Could Hailie be the next Danica?
The racing world was abuzz Tuesday as Ford Performance Motorsports signed female driving phenom Hailie Deegan. Desperate for the next Danica Patrick — the popular IndyCar and NASCAR superstar who retired in 2018 — the motorsports community had its eyes on the 18-year-old Californian as the Next Big Thing.
The only woman to win NASCAR K&N Pro Series (NASCAR feeder series) races, Deegan will race full-time for Ford in the ARCA oval series in 2020 while also gaining road course experience in an IMSA Michelin Pilot Challenge Mustang GT4. She will strap into the Mustang for her first official Ford ride at Daytona in January.
“Hailie has shown in her brief time behind the wheel of a stock car that she’s got what it takes to be successful,” said Ford Performance chief Mark Rushbrook at Ford’s Concord, North Carolina tech center. “Our goal is to put her on a path to realize our shared goal of winning championships and part of that is gaining experience on tracks such as road courses and superspeedways. We feel this year will serve as a good foundation for what lies ahead.”
What lies behind is already formidable.
Born into a racing family that includes her father Brian, a Ford Fiesta Rallycross veteran, Deegan started racing dirt bikes at the age of 7. At age 14 she was Modified Kart National Champion and at 16 was named 2016 Lucas Oil Off Road Driver of the Year. Since transitioning to asphalt in 2018 in the K&N Series, she has won three times with eight pole positions secured.
The youngest driver and only female in the series, she was initially recruited by Toyota as part of the exclusive NASCAR Next class of drivers before Ford signed her away to its development program.
“(At Ford) there's a lot more focus and a lot more clear path on what they're trying to do with their development drivers, their drivers coming through the ranks, having enough seats for them,” Deegan said at the North Carolina news conference.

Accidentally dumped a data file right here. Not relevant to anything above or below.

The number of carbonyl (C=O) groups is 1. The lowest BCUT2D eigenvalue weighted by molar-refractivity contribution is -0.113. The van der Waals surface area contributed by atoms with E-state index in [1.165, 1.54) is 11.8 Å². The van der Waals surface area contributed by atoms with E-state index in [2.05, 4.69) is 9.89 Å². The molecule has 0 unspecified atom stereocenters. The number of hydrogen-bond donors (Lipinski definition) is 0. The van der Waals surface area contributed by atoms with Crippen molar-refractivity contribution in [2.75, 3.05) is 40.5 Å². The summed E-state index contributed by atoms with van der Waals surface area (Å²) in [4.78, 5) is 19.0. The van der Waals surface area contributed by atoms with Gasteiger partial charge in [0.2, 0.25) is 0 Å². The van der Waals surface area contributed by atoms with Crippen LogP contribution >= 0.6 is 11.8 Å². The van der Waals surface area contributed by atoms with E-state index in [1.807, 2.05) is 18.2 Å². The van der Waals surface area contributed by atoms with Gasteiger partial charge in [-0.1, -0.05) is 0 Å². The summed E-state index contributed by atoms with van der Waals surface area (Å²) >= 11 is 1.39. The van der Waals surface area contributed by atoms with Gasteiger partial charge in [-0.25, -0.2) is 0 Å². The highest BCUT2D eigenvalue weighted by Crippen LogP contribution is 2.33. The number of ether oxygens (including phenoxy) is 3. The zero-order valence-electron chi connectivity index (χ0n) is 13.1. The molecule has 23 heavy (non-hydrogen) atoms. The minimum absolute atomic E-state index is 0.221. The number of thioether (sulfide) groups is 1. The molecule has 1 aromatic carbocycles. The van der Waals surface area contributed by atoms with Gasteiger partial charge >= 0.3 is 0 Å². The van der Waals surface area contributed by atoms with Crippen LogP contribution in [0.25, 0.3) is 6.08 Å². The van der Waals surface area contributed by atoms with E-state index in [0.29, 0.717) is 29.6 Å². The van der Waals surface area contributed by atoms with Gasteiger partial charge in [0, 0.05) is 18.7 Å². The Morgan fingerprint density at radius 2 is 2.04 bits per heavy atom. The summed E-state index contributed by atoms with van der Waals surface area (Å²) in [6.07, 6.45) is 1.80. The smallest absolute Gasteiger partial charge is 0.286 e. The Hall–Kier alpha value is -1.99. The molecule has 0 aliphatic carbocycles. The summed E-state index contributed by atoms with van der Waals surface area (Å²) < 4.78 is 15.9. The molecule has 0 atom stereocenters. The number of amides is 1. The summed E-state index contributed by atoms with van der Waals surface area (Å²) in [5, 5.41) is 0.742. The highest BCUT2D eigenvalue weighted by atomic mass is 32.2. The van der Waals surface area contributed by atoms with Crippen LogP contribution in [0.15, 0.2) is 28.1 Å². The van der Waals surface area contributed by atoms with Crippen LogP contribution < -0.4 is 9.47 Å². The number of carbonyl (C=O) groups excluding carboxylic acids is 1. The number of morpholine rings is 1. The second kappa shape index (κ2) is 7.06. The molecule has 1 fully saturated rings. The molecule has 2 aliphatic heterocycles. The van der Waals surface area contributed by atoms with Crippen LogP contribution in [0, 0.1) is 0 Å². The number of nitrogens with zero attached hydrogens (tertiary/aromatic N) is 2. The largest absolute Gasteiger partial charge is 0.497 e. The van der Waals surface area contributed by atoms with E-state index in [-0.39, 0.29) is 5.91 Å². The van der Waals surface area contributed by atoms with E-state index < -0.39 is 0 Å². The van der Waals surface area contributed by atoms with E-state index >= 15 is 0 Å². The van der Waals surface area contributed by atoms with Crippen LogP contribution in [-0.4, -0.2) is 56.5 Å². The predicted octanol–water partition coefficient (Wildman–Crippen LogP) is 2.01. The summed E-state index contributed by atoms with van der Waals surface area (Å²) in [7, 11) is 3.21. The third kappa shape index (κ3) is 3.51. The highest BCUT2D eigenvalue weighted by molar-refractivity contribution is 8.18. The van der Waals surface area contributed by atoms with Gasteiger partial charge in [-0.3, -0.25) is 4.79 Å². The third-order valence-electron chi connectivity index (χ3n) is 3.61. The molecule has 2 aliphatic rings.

That she is the rare female in NASCAR’s farm system is a surprise seven years after Patrick made her NASCAR Cup debut. Patrick was hailed as a role model for women drivers and a flood of female racers entered motorsport. But as the decade draws to a close, Deegan is the rare talent to make a dent. The race world has high hopes.
“The path that Danica was supposed to have opened into stock cars hasn’t happened,” says veteran motorsports journalist Steven Cole Smith with Autoweek.com. “There have been few up-and-comers with the proper funding. A lot of people think that the female driver with the next real shot is Hailie Deegan.”
Deegan will compete full time with Ford (and its race team partner DGR-Crosley) in 2019 in the 20-race ARCA series - which features longer, high-speed oval tracks than the short track ovals of K&N. Like major league baseball’s farm system, NASCAR employs a ladder system to feed rising talent into its Xfinity and top-dog Monster Energy Cup Series. ARCA is the rung that feeds drivers into Xfinity.
Deegan had a taste of ARCA last year in a part-time ride with Toyota’s team – posting a Top Five finish. Ford pulled off a bit of coup by signing Deegan away from Toyota.
“I'm super excited to kind of rekindle the relationship my dad had with Ford, bring that back to our lifestyle, what we have going on. Now racing a full season in ARCA next year, starting off at Daytona,” said Deegan.
Deegan has been recognized for her aggressive driving style and engaging personality – both key assets in NASCAR’s high-speed, rough-and-tumble playing field where drivers represent auto brands in a multi-million dollar TV fish bowl.
“She already has a large fan base which we're excited to get to know.,” said Ford Performance Marketing boss Rob Johnston, sitting alongside Deegan. “I think a lot of people are going to be joining her as fans because they're going to want to follow the story and we'll be able to link that to showcasing Ford products, whether it be Mustang, maybe the new Bronco, and certainly our trucks.”
Hailie will race in her Daytona debut alongside Chase Briscoe who has followed a similar path through Ford’s racing development program. He currently races in the Xfinity Series as well as IMSA.
Henry Payne is auto critic for The Detroit News. Find him at firstname.lastname@example.org or Twitter @HenryEPayne.